I absolutely enjoy it and plan to continue using it and adjusting my practice for the rest of my life.

Typically this is how I approach the behavior. I wake up in the morning and get ready. I eat breakfast and make coffee. I write in my ETR gratitude journal and then I put a blanket down on the tile floor in front of my couch in the living room. I get my phone and sit down with it in front me in a cross legged position on the floor with my hands resting on my feet. Then I cue up Headspace on my iPhone and I just follow the directions Andy gives me.

That is the beauty of using an application like Headspace when you are just getting started with meditation because having some one guide you and direct you on what to be doing during the 10 minutes of meditation really makes it much more effective and purposeful.

I have been really impressed by the benefits I have been able to draw from such a simple and ancient behavior.

Recently though I got the itch to see if there was an published literature on the effects of meditation, it's efficacy, and the possible underlying biological mechanisms for it's effects. It was basically the biochemist in me wanting to find some kind of explanation for the effects of this practice outside of the typical spiritual explantation given for it.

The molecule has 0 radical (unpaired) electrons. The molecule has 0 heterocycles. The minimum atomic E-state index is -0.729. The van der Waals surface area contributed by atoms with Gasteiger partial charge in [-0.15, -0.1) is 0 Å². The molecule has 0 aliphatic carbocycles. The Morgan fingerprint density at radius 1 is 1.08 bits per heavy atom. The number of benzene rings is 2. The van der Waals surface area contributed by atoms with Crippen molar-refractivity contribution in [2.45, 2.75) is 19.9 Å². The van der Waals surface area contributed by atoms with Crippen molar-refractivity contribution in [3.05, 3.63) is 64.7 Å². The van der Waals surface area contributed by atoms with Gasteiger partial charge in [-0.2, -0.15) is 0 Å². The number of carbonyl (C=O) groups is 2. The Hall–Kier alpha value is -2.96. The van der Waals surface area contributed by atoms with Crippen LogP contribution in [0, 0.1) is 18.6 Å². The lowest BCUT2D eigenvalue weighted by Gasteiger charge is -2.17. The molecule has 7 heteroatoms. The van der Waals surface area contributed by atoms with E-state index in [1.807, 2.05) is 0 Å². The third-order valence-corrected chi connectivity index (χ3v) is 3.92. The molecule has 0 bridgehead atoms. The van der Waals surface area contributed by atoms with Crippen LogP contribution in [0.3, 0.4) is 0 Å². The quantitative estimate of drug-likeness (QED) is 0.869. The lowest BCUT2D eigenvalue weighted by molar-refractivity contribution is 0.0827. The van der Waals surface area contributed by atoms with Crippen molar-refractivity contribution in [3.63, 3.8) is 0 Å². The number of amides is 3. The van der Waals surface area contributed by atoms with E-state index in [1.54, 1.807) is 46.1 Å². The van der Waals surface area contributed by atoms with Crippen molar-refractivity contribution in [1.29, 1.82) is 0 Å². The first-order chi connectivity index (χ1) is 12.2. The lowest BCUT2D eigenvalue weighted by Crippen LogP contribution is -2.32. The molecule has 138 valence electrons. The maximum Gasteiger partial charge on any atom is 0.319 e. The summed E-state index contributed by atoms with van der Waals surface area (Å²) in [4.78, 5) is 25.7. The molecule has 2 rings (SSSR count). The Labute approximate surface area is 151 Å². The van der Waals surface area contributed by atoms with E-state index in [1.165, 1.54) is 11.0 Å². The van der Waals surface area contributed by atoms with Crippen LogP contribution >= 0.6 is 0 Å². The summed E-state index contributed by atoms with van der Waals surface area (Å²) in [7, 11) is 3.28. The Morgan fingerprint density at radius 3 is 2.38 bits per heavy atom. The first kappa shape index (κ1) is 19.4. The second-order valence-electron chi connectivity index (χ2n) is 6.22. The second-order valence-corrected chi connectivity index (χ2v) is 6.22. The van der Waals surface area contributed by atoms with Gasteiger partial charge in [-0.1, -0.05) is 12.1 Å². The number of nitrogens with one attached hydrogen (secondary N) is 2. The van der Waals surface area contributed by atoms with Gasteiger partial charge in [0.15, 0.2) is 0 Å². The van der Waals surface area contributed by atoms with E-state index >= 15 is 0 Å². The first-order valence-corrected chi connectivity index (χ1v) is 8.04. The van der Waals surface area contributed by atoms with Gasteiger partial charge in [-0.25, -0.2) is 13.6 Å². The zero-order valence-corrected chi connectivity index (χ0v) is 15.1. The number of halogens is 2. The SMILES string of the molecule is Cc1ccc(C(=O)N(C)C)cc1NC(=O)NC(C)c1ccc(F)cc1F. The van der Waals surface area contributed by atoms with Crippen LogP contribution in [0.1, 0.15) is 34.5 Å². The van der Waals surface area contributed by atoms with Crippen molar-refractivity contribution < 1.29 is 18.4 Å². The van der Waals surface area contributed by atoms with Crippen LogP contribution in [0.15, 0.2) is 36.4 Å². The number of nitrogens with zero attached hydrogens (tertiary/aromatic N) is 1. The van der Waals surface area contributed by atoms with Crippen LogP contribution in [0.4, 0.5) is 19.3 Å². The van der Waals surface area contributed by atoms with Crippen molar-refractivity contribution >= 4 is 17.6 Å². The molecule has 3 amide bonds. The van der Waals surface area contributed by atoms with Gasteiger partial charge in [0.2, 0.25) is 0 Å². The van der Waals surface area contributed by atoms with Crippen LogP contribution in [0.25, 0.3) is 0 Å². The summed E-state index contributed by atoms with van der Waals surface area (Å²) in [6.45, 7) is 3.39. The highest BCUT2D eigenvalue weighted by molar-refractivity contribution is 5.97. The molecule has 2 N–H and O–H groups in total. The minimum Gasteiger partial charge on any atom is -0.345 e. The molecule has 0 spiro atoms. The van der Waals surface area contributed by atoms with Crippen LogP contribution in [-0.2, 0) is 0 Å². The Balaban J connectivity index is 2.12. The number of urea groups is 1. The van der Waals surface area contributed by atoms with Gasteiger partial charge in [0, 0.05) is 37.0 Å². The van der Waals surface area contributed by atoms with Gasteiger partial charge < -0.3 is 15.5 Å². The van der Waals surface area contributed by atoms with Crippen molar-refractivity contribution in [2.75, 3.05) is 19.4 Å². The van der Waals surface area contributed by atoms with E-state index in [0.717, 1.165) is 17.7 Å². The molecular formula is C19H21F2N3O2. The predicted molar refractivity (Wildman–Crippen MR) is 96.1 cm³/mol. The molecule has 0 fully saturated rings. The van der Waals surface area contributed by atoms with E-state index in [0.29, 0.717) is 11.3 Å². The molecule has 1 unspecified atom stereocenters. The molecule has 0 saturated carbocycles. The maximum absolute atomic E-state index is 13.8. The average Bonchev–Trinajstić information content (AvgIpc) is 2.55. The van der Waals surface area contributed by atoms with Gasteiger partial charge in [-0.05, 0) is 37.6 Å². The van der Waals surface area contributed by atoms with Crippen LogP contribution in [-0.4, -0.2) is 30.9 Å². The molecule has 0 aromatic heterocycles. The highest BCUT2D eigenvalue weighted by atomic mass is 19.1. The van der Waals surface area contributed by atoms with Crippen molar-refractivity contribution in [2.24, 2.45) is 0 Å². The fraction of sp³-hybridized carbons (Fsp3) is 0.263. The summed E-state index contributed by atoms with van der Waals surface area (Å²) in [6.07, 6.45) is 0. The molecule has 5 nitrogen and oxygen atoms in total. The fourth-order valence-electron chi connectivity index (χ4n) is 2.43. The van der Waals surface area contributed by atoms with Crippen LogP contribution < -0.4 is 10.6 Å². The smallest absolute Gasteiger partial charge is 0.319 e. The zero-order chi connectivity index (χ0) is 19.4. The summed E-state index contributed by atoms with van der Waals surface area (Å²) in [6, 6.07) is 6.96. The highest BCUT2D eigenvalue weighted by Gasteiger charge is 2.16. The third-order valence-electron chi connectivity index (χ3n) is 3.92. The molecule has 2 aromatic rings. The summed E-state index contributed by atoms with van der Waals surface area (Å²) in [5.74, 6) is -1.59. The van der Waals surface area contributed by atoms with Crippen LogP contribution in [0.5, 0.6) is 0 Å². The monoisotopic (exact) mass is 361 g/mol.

Come to find out meditation has been studied pretty extensively and although there is conflicting evidence there is quite a bit of research to support it's use as well as some preliminary research providing some possible explanations for it's effects.

Before I give some examples of the findings from this research let me give you some brief information on meditation overall. Typically meditation practice is broken into three categories: concentrative, mindfulness, and guided.

Concentrative meditation would probably be best identified by one of the most popular meditation techniques Transcendental Meditation. It is a form of meditation hat places emphasis on focusing one's attention on an object, a word, a person's breathing, a picture, or a physical experience.

Mindfulness meditation places an emphasis on staying present in the moment in an alert, aware, and non-judgemental manner. The goal being to bring awareness of a person's thought patterns and emotional reactions to thoughts with the hope of becoming less judgmental, more accepting, and acquisition of emotional equanimity.

Guided meditation involves the help of another person providing direction and stimulus during meditative practice.